All children have a right to a happy childhood
Reading the report on Rotherham, which I have now done twice, is very like reading the reports about Victoria Climbie and Baby Peter in Haringey.
I know that in some ways the cases are different. The two Haringey cases concerned violence to a baby and a child. Duplicitous parents and carers were able to pull over the eyes of concerned or in some cases unconcerned staff who were unable to grasp the enormity of what was being done. In Rotherham it was sexual grooming in which it would appear council and other staff whilst not being implicitly involved certainly seem not to have acted when action was necessary.
But the real things that link the two cases are institutional inertia and professional indifference. To protect our troubled children we seem to need an army of people from different organisations to bring their professionalism to bear. Some of the professionals have taken years to acquire their ‘ism’ and have charts across the role to prove how clever they are at that ‘ism’!
In Rotherham that army included residential care workers, front line social workers, senior level social workers, council legal and financial and general management staff, Police, health workers, health visitors, charities, community groups, religious groups, teachers, educational welfare officers……. Et al. All earning a living; all protecting their organisation and all protecting themselves.
In Rotherham and Haringey the services were not drawn around the needs of the child but around the needs of the organisation. I regret to say, as someone who is hugely supportive of local councils, that the chief culprit in Rotherham is the Council. Either there appeared to be no high level appreciation of the industrialised abuse of children in the area or they did know and preferred for whatever reason to look the other way.
When reports came their way they were pushed aside. When whistleblowers blew they were either ignored or were harassed from bringing the bad news of what was happening out of the dark. Why were senior politicians and managers so poor? Why did they have so little comprehension about what was happening in their community. I can understand that they might not, to begin with at any rate, have believed what was being reported to them. Almost all of us find it hard to grapple even with the concept of abuse on the scale of Rotherham. But from 2002 onwards there was no excuse. A report was presented both local to local government in Rotherham and in London to central government. The report was quite clear although a little out in some minor respects. It portrayed things which should not have been brushed aside but which should have been investigated further.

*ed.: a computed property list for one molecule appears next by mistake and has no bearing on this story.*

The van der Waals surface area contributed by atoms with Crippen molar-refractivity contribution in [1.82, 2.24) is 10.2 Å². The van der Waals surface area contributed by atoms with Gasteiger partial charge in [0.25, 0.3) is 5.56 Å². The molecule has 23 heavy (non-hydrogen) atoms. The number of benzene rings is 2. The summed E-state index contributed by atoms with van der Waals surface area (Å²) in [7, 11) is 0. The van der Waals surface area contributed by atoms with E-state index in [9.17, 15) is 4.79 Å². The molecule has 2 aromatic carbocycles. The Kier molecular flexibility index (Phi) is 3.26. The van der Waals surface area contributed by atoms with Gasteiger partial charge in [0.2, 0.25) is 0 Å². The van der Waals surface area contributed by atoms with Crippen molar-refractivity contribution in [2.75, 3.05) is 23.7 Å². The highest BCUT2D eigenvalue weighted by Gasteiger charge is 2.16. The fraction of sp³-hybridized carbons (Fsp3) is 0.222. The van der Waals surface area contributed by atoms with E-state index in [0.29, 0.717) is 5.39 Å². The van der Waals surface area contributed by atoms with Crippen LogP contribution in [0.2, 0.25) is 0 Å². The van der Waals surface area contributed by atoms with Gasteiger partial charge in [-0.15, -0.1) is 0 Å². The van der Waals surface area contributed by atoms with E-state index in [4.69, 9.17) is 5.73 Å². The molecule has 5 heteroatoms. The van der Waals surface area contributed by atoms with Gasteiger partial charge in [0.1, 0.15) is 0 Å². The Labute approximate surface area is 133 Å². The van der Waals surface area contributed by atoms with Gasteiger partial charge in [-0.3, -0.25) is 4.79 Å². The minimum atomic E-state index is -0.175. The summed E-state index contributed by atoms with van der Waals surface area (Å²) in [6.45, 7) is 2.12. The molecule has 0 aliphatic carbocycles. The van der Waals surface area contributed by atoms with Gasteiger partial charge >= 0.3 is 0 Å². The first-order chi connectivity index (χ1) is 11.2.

I do have some sympathy with the Council – (although not much). As indicated above society seems to adopt a very different approach to other people’s children than when we deal with our own. When you deal with your own child you take on the job largely unqualified. No-one can or does teach you to be a parent. Although some help and training can be given you don’t know what it is like until you do it. Of course Mums and Dads get help from professionals. We all need help from the teacher, the health visitor, grandma and grandpa, neighbours and many others. But we get on the job of muddling through because we love our children and have a relationship with them.